Social media has cemented its place in the communications mix faster than perhaps any other channel in history. They are integral to brand building, customer engagement, and even service delivery for the private and public sectors. There is little question of their strategic value or their impact.
I can’t imagine a communication or marketing plan written today that doesn’t include social. But can the same be said of our crisis plans?
I’ve dealt with many huge crises – including Boxing Day Tsunami, 7/7 and G4S at the Olympics – and have seen firsthand how this revolution in the media landscape has changed the way these events unfold. .
Social media is a game-changer in times of crisis like never before.
The inability to grasp a problem has never been more likely to leave an organization exposed. Every customer, spectator, passenger, employee or neighbor is now at the same time a journalist, cameraman, broadcaster and network.
Business intelligence firm Domo estimates that every minute Facebook users like more than four million messages and 350,000 tweets are sent.
In this breathtaking environment, your crisis can be at the doorstep and take place on the cyber road before you even have time to alert the CEO.
Now add to that picture that a significant proportion of this content will be user generated, not curated by responsible news organizations, checked for accuracy, or bound by reporting rules or guidelines.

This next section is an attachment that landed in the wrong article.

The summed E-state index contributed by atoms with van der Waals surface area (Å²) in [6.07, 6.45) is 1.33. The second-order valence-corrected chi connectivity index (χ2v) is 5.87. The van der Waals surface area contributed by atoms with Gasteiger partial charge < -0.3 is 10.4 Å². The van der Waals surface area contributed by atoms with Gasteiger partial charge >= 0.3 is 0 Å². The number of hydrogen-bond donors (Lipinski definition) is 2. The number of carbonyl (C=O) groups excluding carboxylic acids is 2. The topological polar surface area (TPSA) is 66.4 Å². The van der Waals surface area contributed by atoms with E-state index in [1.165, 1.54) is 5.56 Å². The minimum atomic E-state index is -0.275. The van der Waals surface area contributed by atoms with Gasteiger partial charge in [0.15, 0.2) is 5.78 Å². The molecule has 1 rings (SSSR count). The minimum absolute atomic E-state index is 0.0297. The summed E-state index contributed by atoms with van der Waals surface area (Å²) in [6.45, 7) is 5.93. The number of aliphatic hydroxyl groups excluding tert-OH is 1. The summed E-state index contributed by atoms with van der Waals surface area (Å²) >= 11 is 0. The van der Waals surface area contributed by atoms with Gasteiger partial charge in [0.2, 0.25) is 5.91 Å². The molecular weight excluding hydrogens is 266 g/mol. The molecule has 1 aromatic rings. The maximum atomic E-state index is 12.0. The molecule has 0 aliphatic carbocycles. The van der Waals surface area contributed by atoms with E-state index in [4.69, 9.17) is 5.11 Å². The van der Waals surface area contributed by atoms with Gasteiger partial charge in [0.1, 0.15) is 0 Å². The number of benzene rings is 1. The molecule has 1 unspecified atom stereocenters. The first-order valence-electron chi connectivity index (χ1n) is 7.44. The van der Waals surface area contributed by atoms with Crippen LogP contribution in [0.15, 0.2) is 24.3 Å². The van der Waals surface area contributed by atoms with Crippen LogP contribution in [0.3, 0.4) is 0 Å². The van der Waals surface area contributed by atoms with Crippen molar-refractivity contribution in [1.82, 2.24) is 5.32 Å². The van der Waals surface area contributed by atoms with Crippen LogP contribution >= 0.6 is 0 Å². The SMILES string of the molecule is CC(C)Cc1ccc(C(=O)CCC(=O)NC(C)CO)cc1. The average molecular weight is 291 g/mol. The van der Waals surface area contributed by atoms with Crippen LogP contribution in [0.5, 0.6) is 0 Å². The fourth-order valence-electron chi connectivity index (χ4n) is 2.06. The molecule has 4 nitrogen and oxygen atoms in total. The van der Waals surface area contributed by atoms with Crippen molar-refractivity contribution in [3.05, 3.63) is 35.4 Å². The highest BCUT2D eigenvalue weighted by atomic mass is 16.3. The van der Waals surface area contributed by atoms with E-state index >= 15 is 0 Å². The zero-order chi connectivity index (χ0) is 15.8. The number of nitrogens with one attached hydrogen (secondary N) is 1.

It is the perfect breeding ground for an out of control crisis marked by speculation, rumor, disinformation and lies, in which your organization can be compromised, damaged and potentially destroyed.
The cumulative effect of this is a pace, scope and volume of information and opinions that many PRs will never have faced and do not know how to deal with.
Organizations may have developed their communications capacity for the digital age, but there’s a good chance the oft-overlooked crisis communications plan will be stuck in the analog era.
For some organizations, the risk goes even further, with lives potentially at stake, and the need to master communication becomes literally critical.
The government and the public sector have recognized the need to place social issues at the heart of crisis response and preparation.
The Metropolitan Police’s recent counterterrorism exercise, Strong Tower, simulated a marauding gun attack in the heart of London.
The Met has placed high-quality simulated social media platforms at the center of the exercise. Complex pressures have been created by providing information from the public, partners and the media.
The real-time environment engaged and informed senior decision making, just as it would in real life. He has transformed the way the country prepares for these crises.
Of course, we hope that this scenario never becomes real. But if it does, those responsible for managing it have an understanding of what’s to come and how to manage it.
That’s the serious side of social media when it can really play a role in saving lives and keeping people safe.
This is perhaps where they offer the most value in a day.
Lorraine Homer is Director of Nightingale Consultants